Bumble bees: the pandas of the insect world?

Bumble bees, those fuzzy industrious flying insects, are part of our culture in a number of ways: from Nikolai Rimsky-Korsakov’s “Flight of the Bumble Bee” to cute Halloween costumes, waving antennae and all. Stuffed toy bumble bees are ubiquitous in every nursery and most children libraries seem to carry at least one book about bumblebees. Songs and fairy tales involving bumblebees abound.


Bumble bees are plump and furry insects, usually striped black and yellow or black and white and yellow. Some even have some orange to brighten things up a little more.
They have two large eyes and, if you look very carefully, you will see three smaller eyes at the top of the head, between the large ones. The mouth has jaws which the females use for some tasks such as kneading wax and building little pots that they use to store pollen and nectar.
Insects have three pairs of legs and bumblebees are no exception. The back legs of the females are very peculiar, with a broader, flattened section surrounded by stiff hairs forming a sort of basket; as we will see later on, that is exactly how bumble bees use them. The wings are transparent, crossed by thin dark veins. There are four wings, two on each side of the thorax; but most of the time the back and front wing are joined by tiny hooks along the edges and look and act as one. Wings are a lot stronger than they appear and can carry the busy animal for several miles a day in its constant search for nectar and pollen; however, after several weeks of constant use they begin to fray along the far edge. Look for bumblebees on flowers and after a while you will be able to tell the ones that are very young and look spanking new from the older, worn out ones. In early spring most of them are young and the opposite is true near the end of the season.

We must be careful when we talk about bumble bees; at first sight we may think that they are all the same. We may even make the mistake of assuming that the larger, glossier and blacker carpenter bees are also bumble bees. As we’ll see later they are not and they have a very different life style.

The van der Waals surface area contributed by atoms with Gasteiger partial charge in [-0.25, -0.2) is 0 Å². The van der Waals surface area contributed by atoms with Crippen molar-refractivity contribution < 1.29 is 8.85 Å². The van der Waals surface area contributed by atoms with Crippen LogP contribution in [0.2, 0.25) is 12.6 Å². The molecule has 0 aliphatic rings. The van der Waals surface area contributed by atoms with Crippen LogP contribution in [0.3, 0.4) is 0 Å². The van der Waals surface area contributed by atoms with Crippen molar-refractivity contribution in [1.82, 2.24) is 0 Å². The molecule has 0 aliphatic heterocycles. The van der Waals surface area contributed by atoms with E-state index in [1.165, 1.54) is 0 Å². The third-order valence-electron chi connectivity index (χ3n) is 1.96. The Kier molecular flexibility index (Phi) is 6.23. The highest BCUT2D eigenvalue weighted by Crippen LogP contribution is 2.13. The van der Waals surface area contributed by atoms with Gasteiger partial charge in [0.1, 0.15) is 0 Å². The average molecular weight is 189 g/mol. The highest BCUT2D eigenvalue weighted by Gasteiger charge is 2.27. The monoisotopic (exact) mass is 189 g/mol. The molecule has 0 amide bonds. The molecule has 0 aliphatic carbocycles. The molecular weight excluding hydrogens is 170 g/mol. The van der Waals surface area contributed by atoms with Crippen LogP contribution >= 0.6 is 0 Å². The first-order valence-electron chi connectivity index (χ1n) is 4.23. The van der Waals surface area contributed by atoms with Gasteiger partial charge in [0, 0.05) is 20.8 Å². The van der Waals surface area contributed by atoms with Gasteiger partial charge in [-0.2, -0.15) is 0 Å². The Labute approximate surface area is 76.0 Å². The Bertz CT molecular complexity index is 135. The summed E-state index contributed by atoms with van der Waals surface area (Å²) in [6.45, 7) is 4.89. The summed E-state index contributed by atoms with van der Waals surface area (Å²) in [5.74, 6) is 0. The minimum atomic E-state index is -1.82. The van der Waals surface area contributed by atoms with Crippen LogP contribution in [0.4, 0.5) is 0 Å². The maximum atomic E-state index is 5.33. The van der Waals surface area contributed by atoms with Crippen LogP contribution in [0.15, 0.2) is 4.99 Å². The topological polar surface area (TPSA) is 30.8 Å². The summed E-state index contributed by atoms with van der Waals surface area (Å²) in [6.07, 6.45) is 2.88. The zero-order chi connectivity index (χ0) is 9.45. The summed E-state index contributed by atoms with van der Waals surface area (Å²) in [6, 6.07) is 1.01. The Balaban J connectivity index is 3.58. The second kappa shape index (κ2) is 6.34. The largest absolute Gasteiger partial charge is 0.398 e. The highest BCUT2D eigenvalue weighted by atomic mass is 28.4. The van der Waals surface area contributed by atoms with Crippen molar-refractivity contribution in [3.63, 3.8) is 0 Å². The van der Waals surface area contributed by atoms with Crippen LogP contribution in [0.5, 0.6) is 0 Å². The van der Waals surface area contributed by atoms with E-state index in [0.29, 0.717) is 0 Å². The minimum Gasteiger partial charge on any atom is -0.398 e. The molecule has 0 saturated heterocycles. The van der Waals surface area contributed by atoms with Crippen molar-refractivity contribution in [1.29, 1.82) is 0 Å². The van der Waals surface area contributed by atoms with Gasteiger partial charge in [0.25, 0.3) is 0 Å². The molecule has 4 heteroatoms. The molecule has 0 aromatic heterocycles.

There are about fifty species of bumble bees in North America; it would be nice to tell them apart at a glance but in many cases the differences are very subtle and we need help from the experts. They will tell us that it can be very difficult and that they may need to examine the specimen carefully under the microscope before making a diagnosis. So we won’t worry too much about identifying the species all the time.

See also:
Bumble bees part II
Bumble bees part III
Bumble bees as pollinators
Bumble bee’s intelligence
Life cycle

Beginners Guide to Pollinators and Other Flower Visitors


Tags: , ,

Leave a Reply

Fill in your details below or click an icon to log in:

WordPress.com Logo

You are commenting using your WordPress.com account. Log Out /  Change )

Google+ photo

You are commenting using your Google+ account. Log Out /  Change )

Twitter picture

You are commenting using your Twitter account. Log Out /  Change )

Facebook photo

You are commenting using your Facebook account. Log Out /  Change )

Connecting to %s

%d bloggers like this: